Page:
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Title: Spikes from sound : a model of the human auditory periphery on SpiNNaker
Author: James, Robert
ISNI:       0000 0004 8505 0444
Awarding Body: University of Manchester
Current Institution: University of Manchester
Date of Award: 2020
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From a computational perspective much can be learned from studying the brain. For auditory processing three biological attributes are presented as being responsible for good hearing performance in challenging environments: Firstly, the scale of biological cell resource allocated to the sensory pathway and the cortical networks that processes auditory information. Secondly, the format that information is encoded in the brain of precisely timed spiking action potentials. Finally, the adaptation mechanisms generated by the descending feedback projections between regions of the brain involved in hearing. To further understand these attributes using simulation a digital model of the complete auditory pathway must be built; the scale of such a model requires that it is mapped onto a large parallel computer. The work presented in this thesis contributes towards this goal by developing a system that simulates the conversion of sound into spiking neural action potentials inside the ear and the subsequent processing of some auditory brain regions. This system is intentionally distributed across massively parallel neuromorphic SpiNNaker hardware to avoid large scale simulation performance penalties of conventional computer platforms when increasing the number of biological cells modelled. Performance analysis as scale varies highlights issues within the current methods used for simulating spiking neural networks on the SpiNNaker platform. The system presented in this thesis has the potential for expansion to simulate a complete model of the auditory pathway across a large SpiNNaker machine.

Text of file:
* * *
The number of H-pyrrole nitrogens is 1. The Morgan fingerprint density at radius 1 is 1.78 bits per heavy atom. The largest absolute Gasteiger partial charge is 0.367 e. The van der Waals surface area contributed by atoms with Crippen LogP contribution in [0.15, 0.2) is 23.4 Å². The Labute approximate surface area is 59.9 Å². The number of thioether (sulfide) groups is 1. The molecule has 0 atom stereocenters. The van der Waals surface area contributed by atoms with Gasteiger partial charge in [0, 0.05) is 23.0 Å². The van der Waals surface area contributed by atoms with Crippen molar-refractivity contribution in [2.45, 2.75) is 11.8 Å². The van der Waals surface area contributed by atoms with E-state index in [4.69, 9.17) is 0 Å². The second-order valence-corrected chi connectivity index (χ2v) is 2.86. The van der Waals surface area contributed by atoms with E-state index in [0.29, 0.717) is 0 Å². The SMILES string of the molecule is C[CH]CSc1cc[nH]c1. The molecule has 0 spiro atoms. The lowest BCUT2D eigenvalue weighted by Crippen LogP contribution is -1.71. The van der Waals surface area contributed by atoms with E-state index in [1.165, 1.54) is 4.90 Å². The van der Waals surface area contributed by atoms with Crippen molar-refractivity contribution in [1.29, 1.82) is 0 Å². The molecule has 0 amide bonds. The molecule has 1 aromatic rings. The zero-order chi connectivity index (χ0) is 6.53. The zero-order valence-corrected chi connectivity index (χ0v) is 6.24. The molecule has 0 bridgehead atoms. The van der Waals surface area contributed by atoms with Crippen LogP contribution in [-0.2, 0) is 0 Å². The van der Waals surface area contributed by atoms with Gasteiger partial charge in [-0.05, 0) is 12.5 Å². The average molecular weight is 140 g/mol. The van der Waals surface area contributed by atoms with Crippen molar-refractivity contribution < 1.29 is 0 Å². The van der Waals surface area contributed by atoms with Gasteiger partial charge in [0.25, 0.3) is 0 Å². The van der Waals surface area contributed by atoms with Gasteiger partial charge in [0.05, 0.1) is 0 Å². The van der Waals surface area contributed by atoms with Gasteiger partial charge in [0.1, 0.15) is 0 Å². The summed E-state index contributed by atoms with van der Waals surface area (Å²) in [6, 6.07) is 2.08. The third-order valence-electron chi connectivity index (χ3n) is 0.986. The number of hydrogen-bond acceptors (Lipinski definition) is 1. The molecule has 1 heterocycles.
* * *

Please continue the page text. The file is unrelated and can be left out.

Supervisor: Garside, James ; Koch, Dirk Sponsor: Not available
Qualification Name: Thesis (Ph.D.) Qualification Level: Doctoral
EThOS ID:  DOI: Not available
Keywords: parallel computing ; large scale ; spiking neural networks ; cochlear modelling ; SpiNNaker ; auditory pathway ; neuromorphic hardware